Articles and photos about paddling destinations in Florida for kayaks and canoes, wildlife paddles, wilderness rivers, wilderness paddling.
Kayak & Canoe
It takes some chilly water to cool you off during a Florida summer day, but these spring-fed Florida rivers have that and more. These four springs are among the most beautiful spots in Florida and are ideal locations for tubing. They’re so popular, however, you need to do your homework before going.
Don’t rush through the Keys to Key West. Stop and savor the recreational opportunities with a stay at Old Wooden Bridge Cabins, an off-the-beaten-path spot that is a perfect base for kayaking, seeing Key deer or visiting Bahia Honda State park.
The 1,140-acre park in eastern Hilllsborough County has a multi-use trail for hiking and cycling, and launch point for the Alafia River Paddle Trail.
The beach town of Marco Island is all manicured and modern, but here are four adventures into the wild and authentic Florida that are within a quick drive. You can wade across a lagoon to a wild beach or have lunch in a funky fishing town or stroll on a boardwalk into a beautiful old growth cypress swamp.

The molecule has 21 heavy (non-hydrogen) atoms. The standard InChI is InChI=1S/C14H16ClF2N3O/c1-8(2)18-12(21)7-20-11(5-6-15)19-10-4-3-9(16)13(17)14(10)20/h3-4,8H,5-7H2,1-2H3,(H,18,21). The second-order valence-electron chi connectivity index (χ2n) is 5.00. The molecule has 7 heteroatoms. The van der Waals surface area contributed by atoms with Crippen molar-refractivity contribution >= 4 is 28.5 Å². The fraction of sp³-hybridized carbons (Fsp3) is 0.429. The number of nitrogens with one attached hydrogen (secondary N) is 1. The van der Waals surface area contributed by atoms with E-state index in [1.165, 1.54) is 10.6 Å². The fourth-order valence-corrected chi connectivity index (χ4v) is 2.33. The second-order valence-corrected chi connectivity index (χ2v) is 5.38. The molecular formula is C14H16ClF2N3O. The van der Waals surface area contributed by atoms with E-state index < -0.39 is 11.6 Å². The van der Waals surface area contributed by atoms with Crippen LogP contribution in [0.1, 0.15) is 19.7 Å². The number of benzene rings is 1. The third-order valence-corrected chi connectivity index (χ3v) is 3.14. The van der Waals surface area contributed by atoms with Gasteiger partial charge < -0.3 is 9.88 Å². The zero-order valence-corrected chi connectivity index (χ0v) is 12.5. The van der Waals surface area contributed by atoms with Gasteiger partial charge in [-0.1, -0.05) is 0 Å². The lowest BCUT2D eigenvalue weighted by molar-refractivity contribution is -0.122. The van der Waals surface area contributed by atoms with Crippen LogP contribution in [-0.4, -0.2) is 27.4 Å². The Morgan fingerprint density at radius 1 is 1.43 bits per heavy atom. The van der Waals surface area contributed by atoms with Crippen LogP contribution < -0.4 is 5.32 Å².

In the wild and watery world of southwest Florida, Collier-Seminole State Park near Naples draws people who love the natural Florida for camping, hiking and paddling. It’s also home to the 1924 Bay City Walking Dredge, and how often do you get to visit a “National Historic Mechanical Engineering Landmark”?
It’s not the best known destination in southwest Florida, but there are a lot reasons that make Lovers Key State Park so lovable: A 2.5 mile beach lined with natural vegetation that is perfect for beachcombing and bird watching, and mangrove-lined waterways that are draws for both manatees and kayakers.
All those “lazy river” water attractions at hotels and parks? They’re just trying to recreate the exhilarating experience of tubing the clear, wild Ichetucknee River in north central Florida. Try the real thing. Summer tubing season starts the Saturday of Memorial Day weekend.
The nation’s first wildlife refuge was created by President Teddy Roosevelt to stop plume-hunters from wiping out several species of birds. The birds are back, and spring is a great time to visit. (You’ll need a kayak for a closeup look.)